< Ideas Bank, < Economic wellbeing
< Regeneration, < New Start editorial index page

Last week I spent an enjoyable hour talking about a shopping centre in Wigan. Seriously.

As one who can go to extraordinary lengths to avoid shopping in general, and shopping centres in particular, this is some admission. My family will vouch for the fact that I’ve set foot in Meadowhall (or Meadowhell, as it’s known locally) once. The only time I ended up in Manchester’s Arndale Centre was when I was lost.

What I hate about shopping centres would fill a couple of encyclopaedias. But just as a taster, think piped muzak, security guards, car parks, clone town shops, overpriced microwaved food, and stores that sell everything except the thing you’ve come to buy.

So it was an eye-opener to talk to some developers who appear to be serious about involving local communities in what goes on in their shopping centres, and concerned to give each an identity that reflects its locality. Apparently in Wigan, you can’t do this without giving Uncle Joe’s Mint Balls a strong presence.

Now I may be naive. It may well be that there’s no such thing as a capitalist who isn’t greedy, and that the only way to recognise a developer is by the sight of the dorsal fin circling you before the kill. I’ve met a few who fit the stereotype.

But I’d like to think it doesn’t have to be this way: that you can be a successful business without riding roughshod over local people, and that corporate identity doesn’t mean submerging everyone else’s.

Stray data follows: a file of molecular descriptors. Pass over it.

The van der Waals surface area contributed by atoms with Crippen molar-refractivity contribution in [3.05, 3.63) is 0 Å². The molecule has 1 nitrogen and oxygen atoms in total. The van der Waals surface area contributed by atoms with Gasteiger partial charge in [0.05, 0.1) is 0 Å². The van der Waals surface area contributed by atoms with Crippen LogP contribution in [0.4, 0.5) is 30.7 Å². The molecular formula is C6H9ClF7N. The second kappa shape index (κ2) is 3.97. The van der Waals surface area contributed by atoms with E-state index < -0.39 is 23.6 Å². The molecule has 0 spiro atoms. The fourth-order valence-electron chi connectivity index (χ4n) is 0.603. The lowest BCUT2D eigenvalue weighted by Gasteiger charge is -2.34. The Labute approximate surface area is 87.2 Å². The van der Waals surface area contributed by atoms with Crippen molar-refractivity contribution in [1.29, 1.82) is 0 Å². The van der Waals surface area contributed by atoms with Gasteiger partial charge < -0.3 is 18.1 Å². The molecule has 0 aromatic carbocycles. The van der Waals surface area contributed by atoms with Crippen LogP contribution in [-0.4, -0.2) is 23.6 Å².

I’d like to think a shopping centre can be a hub of community activity and a place where people can participate in something more meaningful than simply handing over their cash. Where better to host community cafes (with genuine homemade cakes, please), time banks, credit unions and advice services than at the commercial heart of a town rather than in some tatty back street? Where better to showcase local artists and offer a stage to local musicians?

To do that requires enlightened developers, and they often seem thin on the ground. But it also requires communities to suspend their disbelief. Organisations that work with developers may themselves be regarded with cynicism and suspicion. It takes time to break down those barriers, and a willingness on all sides to listen and change. But why not?

Julian Dobson, editor, New Start Online magazine

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